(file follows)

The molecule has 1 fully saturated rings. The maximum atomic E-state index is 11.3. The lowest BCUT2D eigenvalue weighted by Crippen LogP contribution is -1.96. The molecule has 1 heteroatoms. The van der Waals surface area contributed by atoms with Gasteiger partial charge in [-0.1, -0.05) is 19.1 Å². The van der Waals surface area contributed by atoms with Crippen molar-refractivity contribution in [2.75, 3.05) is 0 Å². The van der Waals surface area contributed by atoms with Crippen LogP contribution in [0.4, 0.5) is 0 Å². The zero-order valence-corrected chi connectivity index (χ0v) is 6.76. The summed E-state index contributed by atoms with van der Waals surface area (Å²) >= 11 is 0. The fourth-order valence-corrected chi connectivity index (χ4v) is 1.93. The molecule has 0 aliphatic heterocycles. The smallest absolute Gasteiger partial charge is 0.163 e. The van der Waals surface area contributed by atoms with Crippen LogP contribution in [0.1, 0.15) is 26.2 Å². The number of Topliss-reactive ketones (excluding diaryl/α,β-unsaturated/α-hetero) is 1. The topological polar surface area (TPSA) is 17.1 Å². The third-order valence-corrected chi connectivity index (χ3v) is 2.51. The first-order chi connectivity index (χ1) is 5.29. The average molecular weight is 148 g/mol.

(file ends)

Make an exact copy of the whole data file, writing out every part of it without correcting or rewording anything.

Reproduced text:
The molecule has 1 fully saturated rings. The maximum atomic E-state index is 11.3. The lowest BCUT2D eigenvalue weighted by Crippen LogP contribution is -1.96. The molecule has 1 heteroatoms. The van der Waals surface area contributed by atoms with Gasteiger partial charge in [-0.1, -0.05) is 19.1 Å². The van der Waals surface area contributed by atoms with Crippen molar-refractivity contribution in [2.75, 3.05) is 0 Å². The van der Waals surface area contributed by atoms with Crippen LogP contribution in [0.4, 0.5) is 0 Å². The zero-order valence-corrected chi connectivity index (χ0v) is 6.76. The summed E-state index contributed by atoms with van der Waals surface area (Å²) >= 11 is 0. The fourth-order valence-corrected chi connectivity index (χ4v) is 1.93. The molecule has 0 aliphatic heterocycles. The smallest absolute Gasteiger partial charge is 0.163 e. The van der Waals surface area contributed by atoms with Crippen LogP contribution in [0.1, 0.15) is 26.2 Å². The number of Topliss-reactive ketones (excluding diaryl/α,β-unsaturated/α-hetero) is 1. The topological polar surface area (TPSA) is 17.1 Å². The third-order valence-corrected chi connectivity index (χ3v) is 2.51. The first-order chi connectivity index (χ1) is 5.29. The average molecular weight is 148 g/mol.